Colorado Says NO! A Third Time To PTSD Treatment For Vets

The scene at the Colorado Board of Health was one of outrage and disbelief as a 6-2 vote shut down an initiative to add PTSD to the list of approved medical conditions. The addition of PTSD as a qualifying treatment was originally proposed by Colorado's chief medical officer, Dr. Larry Wolk. He believes the 114,000 Colorado patients have the right idea in choosing a natural solution to their body's maladies. Unfortunately, the health board disagreed.

"Blood is on your hands!" one audience member shouted. Tony Cappello, head of the nine-member board, stated the lack of scientific evidence as the reason for voting against the measure. A majority of his peers agreed with the reasoning.

Post Traumatic Stress Disorder ( PTSD) is an insidious disease. Mind and body become altered through trauma inhibiting the veteran's return to civilian life. Day-to-day life becomes a struggle as thoughts feed on themselves leading to isolation and fear while out in society. Eventually, the dark tunnel loses the light at the end.

Pain, of any kind, is seen as weakness in the veteran's mind. This stems from the military viewing any injury, physical or mental, as a weakness. This "weakness" then manifests in the body through various injuries or by the veteran identifying with those injuries. Marijuana helps to counteract all of PTSD's effects by alleviating physical pain as well as relaxing the hyperactive mind.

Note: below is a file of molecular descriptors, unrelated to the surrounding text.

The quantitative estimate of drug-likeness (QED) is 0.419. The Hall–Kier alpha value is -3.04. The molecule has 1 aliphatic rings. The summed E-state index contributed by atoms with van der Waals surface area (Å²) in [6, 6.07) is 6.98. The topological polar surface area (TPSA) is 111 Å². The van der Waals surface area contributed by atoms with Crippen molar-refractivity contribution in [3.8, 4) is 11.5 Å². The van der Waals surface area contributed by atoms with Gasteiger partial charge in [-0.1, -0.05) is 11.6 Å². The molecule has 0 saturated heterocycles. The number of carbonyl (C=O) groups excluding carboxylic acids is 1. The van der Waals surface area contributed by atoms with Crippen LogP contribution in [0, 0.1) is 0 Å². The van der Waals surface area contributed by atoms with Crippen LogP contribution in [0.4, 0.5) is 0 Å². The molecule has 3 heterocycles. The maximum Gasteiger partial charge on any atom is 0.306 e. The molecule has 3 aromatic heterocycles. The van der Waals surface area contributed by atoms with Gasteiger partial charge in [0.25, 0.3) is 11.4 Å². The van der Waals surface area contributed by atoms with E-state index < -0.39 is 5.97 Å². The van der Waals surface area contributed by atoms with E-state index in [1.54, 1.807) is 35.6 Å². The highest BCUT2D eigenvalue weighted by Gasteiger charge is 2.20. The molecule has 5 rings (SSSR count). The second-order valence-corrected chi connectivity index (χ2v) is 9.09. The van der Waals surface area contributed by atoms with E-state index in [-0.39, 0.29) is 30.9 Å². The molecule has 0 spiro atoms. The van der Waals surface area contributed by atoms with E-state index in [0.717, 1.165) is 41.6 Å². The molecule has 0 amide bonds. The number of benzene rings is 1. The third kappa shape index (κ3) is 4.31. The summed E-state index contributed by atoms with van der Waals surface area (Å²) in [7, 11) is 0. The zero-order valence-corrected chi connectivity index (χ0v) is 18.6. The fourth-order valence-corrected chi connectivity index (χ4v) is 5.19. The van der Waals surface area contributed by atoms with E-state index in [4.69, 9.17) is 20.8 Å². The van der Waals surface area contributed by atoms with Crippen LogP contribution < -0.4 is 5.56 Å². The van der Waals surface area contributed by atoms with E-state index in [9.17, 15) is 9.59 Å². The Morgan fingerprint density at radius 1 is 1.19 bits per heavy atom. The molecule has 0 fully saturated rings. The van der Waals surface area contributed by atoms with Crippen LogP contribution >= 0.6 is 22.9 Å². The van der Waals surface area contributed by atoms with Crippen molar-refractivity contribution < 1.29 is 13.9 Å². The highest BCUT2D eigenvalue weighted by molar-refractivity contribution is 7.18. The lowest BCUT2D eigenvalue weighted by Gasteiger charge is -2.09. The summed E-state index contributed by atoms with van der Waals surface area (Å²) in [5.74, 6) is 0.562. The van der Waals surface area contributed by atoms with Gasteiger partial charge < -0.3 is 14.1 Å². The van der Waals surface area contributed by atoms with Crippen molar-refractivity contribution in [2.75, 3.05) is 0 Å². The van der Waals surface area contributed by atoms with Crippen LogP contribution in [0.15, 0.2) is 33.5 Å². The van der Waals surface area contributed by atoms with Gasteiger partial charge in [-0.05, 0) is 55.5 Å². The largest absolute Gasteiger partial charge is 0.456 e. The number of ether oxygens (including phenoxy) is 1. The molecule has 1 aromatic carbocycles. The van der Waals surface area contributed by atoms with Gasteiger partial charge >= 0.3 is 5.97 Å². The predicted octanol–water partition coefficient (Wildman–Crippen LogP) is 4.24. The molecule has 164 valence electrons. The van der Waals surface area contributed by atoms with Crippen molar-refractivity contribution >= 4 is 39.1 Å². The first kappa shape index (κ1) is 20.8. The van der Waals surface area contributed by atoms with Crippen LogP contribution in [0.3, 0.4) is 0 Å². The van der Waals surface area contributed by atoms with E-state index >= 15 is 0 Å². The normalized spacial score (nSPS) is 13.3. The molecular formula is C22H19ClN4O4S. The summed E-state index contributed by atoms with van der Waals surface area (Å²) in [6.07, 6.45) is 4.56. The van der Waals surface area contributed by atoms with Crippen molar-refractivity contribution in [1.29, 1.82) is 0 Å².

Based on first-hand experience, marijuana is the magic ticket that veterans need to find the path out of their personal darkness. Colorado claims lack of scientific research as the reasoning behind their decision. Yet, it's common knowledge that the federal government has hamstrung all valid explorations into marijuana for decades. When the best information available is "mountainous" anecdotal evidence should one not allow a person the right to personal choice?

Colorado, your decision slaps every veteran across the face. It's time government stopped looking for why marijuana should be legal or accessible. It's obvious why. Why not? Still waiting for a reason.

Listen, to the voices of those seeking relief and a better life. Open doors instead of slamming them shut!